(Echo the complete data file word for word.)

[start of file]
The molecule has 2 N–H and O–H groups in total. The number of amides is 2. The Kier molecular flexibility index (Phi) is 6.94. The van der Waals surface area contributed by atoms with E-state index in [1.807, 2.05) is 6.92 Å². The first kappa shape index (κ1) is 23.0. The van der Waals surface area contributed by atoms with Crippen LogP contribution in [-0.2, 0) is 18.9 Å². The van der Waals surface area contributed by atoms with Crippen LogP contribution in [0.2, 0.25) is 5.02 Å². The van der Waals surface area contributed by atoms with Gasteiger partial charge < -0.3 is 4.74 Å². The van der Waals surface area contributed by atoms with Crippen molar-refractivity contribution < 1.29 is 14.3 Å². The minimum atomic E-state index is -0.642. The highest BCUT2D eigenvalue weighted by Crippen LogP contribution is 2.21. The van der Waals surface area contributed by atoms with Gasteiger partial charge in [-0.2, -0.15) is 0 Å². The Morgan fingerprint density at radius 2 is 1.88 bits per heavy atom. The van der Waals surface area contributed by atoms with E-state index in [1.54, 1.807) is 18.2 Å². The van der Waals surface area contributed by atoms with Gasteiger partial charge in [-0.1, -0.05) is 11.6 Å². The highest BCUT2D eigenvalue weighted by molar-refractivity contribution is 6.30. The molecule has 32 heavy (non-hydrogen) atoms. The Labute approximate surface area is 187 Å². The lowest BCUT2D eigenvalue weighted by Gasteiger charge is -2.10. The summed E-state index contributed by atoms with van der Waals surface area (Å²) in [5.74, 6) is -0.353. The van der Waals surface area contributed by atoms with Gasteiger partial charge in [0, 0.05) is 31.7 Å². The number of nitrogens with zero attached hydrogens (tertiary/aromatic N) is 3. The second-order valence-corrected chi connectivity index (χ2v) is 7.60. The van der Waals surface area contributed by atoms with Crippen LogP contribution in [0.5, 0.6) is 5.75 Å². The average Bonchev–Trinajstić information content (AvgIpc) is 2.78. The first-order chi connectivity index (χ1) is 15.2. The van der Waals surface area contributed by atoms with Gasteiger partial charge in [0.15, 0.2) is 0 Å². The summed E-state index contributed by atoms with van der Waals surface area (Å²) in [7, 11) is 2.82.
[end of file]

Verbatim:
The molecule has 2 N–H and O–H groups in total. The number of amides is 2. The Kier molecular flexibility index (Phi) is 6.94. The van der Waals surface area contributed by atoms with E-state index in [1.807, 2.05) is 6.92 Å². The first kappa shape index (κ1) is 23.0. The van der Waals surface area contributed by atoms with Crippen LogP contribution in [-0.2, 0) is 18.9 Å². The van der Waals surface area contributed by atoms with Crippen LogP contribution in [0.2, 0.25) is 5.02 Å². The van der Waals surface area contributed by atoms with Gasteiger partial charge < -0.3 is 4.74 Å². The van der Waals surface area contributed by atoms with Crippen molar-refractivity contribution < 1.29 is 14.3 Å². The minimum atomic E-state index is -0.642. The highest BCUT2D eigenvalue weighted by Crippen LogP contribution is 2.21. The van der Waals surface area contributed by atoms with Gasteiger partial charge in [-0.2, -0.15) is 0 Å². The Morgan fingerprint density at radius 2 is 1.88 bits per heavy atom. The van der Waals surface area contributed by atoms with E-state index in [1.54, 1.807) is 18.2 Å². The van der Waals surface area contributed by atoms with Gasteiger partial charge in [-0.1, -0.05) is 11.6 Å². The highest BCUT2D eigenvalue weighted by molar-refractivity contribution is 6.30. The molecule has 32 heavy (non-hydrogen) atoms. The Labute approximate surface area is 187 Å². The lowest BCUT2D eigenvalue weighted by Gasteiger charge is -2.10. The summed E-state index contributed by atoms with van der Waals surface area (Å²) in [5.74, 6) is -0.353. The van der Waals surface area contributed by atoms with Gasteiger partial charge in [0, 0.05) is 31.7 Å². The number of nitrogens with zero attached hydrogens (tertiary/aromatic N) is 3. The second-order valence-corrected chi connectivity index (χ2v) is 7.60. The van der Waals surface area contributed by atoms with Crippen LogP contribution in [0.5, 0.6) is 5.75 Å². The average Bonchev–Trinajstić information content (AvgIpc) is 2.78. The first-order chi connectivity index (χ1) is 15.2. The van der Waals surface area contributed by atoms with Gasteiger partial charge in [0.15, 0.2) is 0 Å². The summed E-state index contributed by atoms with van der Waals surface area (Å²) in [7, 11) is 2.82.